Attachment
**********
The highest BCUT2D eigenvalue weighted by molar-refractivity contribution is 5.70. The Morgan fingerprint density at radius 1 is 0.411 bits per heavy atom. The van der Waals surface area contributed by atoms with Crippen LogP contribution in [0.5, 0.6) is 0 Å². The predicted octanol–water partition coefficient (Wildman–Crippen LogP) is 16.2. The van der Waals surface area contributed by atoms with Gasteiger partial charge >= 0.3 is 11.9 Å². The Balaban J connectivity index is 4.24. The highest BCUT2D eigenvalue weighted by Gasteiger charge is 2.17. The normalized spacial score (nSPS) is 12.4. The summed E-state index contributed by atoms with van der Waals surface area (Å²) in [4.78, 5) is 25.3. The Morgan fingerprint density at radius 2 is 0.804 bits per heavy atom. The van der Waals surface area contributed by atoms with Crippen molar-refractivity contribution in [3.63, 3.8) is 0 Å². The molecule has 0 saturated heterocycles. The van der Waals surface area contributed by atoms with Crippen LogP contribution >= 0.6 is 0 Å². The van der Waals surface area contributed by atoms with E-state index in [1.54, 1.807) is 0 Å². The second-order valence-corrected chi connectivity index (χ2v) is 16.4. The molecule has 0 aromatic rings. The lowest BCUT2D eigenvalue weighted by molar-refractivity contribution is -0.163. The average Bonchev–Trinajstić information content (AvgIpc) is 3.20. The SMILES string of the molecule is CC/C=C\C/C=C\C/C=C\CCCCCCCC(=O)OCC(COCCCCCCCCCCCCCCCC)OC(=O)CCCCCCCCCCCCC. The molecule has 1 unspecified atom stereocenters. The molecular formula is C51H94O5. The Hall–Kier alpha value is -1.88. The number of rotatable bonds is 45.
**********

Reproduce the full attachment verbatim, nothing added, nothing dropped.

The highest BCUT2D eigenvalue weighted by molar-refractivity contribution is 5.70. The Morgan fingerprint density at radius 1 is 0.411 bits per heavy atom. The van der Waals surface area contributed by atoms with Crippen LogP contribution in [0.5, 0.6) is 0 Å². The predicted octanol–water partition coefficient (Wildman–Crippen LogP) is 16.2. The van der Waals surface area contributed by atoms with Gasteiger partial charge >= 0.3 is 11.9 Å². The Balaban J connectivity index is 4.24. The highest BCUT2D eigenvalue weighted by Gasteiger charge is 2.17. The normalized spacial score (nSPS) is 12.4. The summed E-state index contributed by atoms with van der Waals surface area (Å²) in [4.78, 5) is 25.3. The Morgan fingerprint density at radius 2 is 0.804 bits per heavy atom. The van der Waals surface area contributed by atoms with Crippen molar-refractivity contribution in [3.63, 3.8) is 0 Å². The molecule has 0 saturated heterocycles. The van der Waals surface area contributed by atoms with Crippen LogP contribution >= 0.6 is 0 Å². The van der Waals surface area contributed by atoms with E-state index in [1.54, 1.807) is 0 Å². The second-order valence-corrected chi connectivity index (χ2v) is 16.4. The molecule has 0 aromatic rings. The lowest BCUT2D eigenvalue weighted by molar-refractivity contribution is -0.163. The average Bonchev–Trinajstić information content (AvgIpc) is 3.20. The SMILES string of the molecule is CC/C=C\C/C=C\C/C=C\CCCCCCCC(=O)OCC(COCCCCCCCCCCCCCCCC)OC(=O)CCCCCCCCCCCCC. The molecule has 1 unspecified atom stereocenters. The molecular formula is C51H94O5. The Hall–Kier alpha value is -1.88. The number of rotatable bonds is 45.